The Most Common Ferret Diseases
One pet that’s gaining popularity throughout the world is the ferret. This friendly mammal needs certain special care regarding their health. So in the following article, we’re going to tell you about the most common ferret diseases so you can treat them in time.
What are the most common ferret diseases?
Although these animals were domesticated thousands of years ago to hunt rabbits, ferrets only recently became pets. In fact, some eccentric celebrities chose these mammals as pets as if they were dogs. Ferrets are usually around 20 inches long, and weigh less than 5 pounds.
However, one reason this species has become popular is how peaceful they are when they sleep. They sleep 18 hours a day. Ferrets are also very sociable creatures. They love to play. As a result, these animals have become popular pets in recent years.
In turn, this has led to veterinarians becoming better prepared regarding their health and care. So let’s take a look at the most common ferret diseases:
1. Internal parasites
The most frequent parasites in ferrets are giardia and coccidia. These cause vomiting, diarrhea, and loss of appetite. Treatment includes antiparasitic drugs that are usually for treating cats. However, your vet will prescribe a lower dosage. You should always consult the vet about the appropriate amount.
This is a disease that appears in young females up to two years old. It’s characterized by excessive production of estrogen, caused by continuous heat. This can cause aggravated anemia if not treated early.
3. Ear scabies
This is a disease the affects mammals’ ears, and ferrets are no exception. It’s produced by a particular species of mite. When pets suffer from ear scabies, their wax production and itchiness of their ears increase.
You can tell if your ferret has ear scabies if the animal moves their head side to side, scratches itself with its front legs, or rubs itself against objects. Your vet will probably prescribe an antiparasitic for cats. However, it’s very important to tackle this disease quickly to avoid ruptured eardrums or severe ear infections.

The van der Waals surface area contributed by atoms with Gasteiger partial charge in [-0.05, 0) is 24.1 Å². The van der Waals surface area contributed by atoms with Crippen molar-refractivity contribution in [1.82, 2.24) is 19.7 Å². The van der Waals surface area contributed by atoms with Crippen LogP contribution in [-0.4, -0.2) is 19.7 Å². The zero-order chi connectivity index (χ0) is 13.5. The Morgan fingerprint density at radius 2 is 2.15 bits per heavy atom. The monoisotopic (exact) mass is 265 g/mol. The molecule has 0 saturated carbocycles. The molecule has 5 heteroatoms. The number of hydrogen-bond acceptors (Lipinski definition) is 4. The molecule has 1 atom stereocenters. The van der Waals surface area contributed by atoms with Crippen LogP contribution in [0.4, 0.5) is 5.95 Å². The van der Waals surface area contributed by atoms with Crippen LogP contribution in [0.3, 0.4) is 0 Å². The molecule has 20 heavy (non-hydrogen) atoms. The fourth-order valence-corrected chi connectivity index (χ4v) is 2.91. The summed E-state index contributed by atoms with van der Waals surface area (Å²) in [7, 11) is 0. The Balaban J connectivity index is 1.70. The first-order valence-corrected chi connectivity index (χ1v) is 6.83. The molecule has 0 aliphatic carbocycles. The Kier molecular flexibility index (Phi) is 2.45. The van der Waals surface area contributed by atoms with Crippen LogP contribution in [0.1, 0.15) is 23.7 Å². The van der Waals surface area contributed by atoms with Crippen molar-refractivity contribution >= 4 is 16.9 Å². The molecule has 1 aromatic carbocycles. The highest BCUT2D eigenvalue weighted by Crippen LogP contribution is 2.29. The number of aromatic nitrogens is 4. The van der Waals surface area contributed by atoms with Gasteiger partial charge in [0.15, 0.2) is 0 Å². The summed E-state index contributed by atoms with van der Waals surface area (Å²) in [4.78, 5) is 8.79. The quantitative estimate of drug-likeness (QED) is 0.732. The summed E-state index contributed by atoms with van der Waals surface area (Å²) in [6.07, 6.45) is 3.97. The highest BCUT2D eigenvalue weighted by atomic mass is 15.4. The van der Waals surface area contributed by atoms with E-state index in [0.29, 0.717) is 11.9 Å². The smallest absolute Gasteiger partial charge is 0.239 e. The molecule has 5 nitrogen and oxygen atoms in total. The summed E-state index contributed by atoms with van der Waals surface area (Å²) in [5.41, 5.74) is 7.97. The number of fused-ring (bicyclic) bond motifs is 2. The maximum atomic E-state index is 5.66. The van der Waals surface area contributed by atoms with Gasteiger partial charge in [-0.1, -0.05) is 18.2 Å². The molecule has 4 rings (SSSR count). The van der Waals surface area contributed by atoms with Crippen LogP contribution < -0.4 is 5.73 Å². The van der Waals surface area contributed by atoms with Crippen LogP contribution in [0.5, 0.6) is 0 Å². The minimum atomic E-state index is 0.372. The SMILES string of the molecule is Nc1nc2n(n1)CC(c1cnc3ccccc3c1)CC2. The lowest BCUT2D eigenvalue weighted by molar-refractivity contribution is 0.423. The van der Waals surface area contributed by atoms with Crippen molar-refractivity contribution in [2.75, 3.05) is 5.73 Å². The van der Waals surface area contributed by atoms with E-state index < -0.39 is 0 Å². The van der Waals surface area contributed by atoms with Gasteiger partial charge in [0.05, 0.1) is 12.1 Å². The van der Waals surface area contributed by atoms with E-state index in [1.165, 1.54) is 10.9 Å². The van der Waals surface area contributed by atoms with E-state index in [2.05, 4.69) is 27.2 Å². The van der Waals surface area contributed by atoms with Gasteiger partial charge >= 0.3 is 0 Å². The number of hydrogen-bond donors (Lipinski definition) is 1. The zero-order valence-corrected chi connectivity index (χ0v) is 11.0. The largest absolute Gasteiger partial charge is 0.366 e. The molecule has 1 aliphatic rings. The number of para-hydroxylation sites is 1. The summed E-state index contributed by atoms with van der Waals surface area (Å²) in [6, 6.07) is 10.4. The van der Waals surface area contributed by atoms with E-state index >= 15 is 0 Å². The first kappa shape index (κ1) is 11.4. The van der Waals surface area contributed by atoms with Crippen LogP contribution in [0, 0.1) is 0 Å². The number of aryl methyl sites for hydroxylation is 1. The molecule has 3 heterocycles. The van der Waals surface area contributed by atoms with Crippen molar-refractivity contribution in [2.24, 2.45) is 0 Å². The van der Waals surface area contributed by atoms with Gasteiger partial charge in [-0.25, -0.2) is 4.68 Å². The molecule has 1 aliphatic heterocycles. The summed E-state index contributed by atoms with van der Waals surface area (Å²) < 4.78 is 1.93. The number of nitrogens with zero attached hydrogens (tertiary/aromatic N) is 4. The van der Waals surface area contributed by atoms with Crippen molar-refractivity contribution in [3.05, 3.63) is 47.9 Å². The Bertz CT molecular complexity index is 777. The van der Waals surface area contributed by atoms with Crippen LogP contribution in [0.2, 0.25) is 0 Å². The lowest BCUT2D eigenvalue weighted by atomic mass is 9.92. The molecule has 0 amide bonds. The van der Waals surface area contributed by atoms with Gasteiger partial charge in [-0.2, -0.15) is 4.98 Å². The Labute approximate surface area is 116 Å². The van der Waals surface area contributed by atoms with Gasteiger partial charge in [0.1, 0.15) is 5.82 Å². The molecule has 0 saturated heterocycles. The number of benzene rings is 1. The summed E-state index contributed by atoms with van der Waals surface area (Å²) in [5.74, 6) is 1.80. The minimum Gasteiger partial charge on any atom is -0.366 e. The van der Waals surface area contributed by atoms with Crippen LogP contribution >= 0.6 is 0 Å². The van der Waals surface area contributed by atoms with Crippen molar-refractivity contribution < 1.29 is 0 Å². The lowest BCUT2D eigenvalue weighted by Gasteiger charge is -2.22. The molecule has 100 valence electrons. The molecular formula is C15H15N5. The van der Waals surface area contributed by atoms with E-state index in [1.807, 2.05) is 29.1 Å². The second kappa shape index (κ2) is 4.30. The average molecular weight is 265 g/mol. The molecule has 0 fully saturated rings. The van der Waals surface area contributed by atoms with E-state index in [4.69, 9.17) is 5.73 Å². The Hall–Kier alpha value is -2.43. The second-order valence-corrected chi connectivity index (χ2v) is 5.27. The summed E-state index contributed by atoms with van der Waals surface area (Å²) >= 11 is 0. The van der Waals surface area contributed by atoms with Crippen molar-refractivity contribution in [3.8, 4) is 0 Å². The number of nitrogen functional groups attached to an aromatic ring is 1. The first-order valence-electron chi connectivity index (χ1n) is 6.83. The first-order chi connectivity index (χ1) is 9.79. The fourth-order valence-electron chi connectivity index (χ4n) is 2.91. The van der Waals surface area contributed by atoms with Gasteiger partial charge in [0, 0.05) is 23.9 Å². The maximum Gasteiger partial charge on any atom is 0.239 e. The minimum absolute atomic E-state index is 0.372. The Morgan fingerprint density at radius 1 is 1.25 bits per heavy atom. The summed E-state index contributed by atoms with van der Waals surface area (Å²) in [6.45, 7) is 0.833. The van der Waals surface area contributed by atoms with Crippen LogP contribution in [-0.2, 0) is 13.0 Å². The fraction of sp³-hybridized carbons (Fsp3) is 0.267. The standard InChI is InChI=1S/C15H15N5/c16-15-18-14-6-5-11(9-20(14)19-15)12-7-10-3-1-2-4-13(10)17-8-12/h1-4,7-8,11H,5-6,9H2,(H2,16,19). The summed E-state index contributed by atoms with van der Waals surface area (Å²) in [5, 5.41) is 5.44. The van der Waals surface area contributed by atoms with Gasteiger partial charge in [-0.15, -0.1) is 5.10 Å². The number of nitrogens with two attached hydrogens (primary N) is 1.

Another of the most common ferret diseases is distemper. This is also a common disease with cats and dogs. Animals usually contract this disease from other pets. Unfortunately, distemper can be fatal.
However, you can prevent this disease with a vaccine that a vet will give your ferret at eight weeks of age. Then, they will give your pet a booster dose every year.
5. Ferret diseases: Sarcoptic mange
Sarcoptes scabiei mites cause this skin disease. You can easily recognize the symptoms of mange. The symptoms are abundant itching, scabs, and loss of fur.
You probably will see your ferret continually scratching. In fact, in some cases, they may even hurt themselves with their claws or teeth. The treatment will depend on how advanced their condition is.
This is one of the most dangerous ferret diseases. It’s also dangerous because it can be spread to other pets in the house, as well as family members.
As a result, the best way to avoid this disease is through vaccination. A vet should be given another dose annually.
Rabies is spread through contact with another infected animal. However, you can also see this disease in ferrets that were born and lived for a few months in the wild.
Other ferret diseases
Vets can treat most common ferret diseases with antibiotics, antiparasitics, or vaccines. However, there are other diseases that occasionally affect ferrets:
Ferrets, like other animals, can suffer from cancer in general. They can also suffer from cancer that affects the immune system. Lymphoma generally appears before the ferret is two years old. Treatment includes chemotherapy.
This is a tumor in the pancreas. An increase in the production of the hormone insulin causes this type of tumor. However, it’s important that you take your ferret to the vet for proper testing to determine if they have this disease. Then, a vet can help you determine the best treatments available.
3. Ferret Diseases: Adrenal disease
This disease can appear in sterilized ferrets. In males, it causes complications when urinating. In females, there’s inflammation of the vulva. Excess production in the adrenal glands can unbalance the ferret’s metabolism and cause other diseases.It might interest you...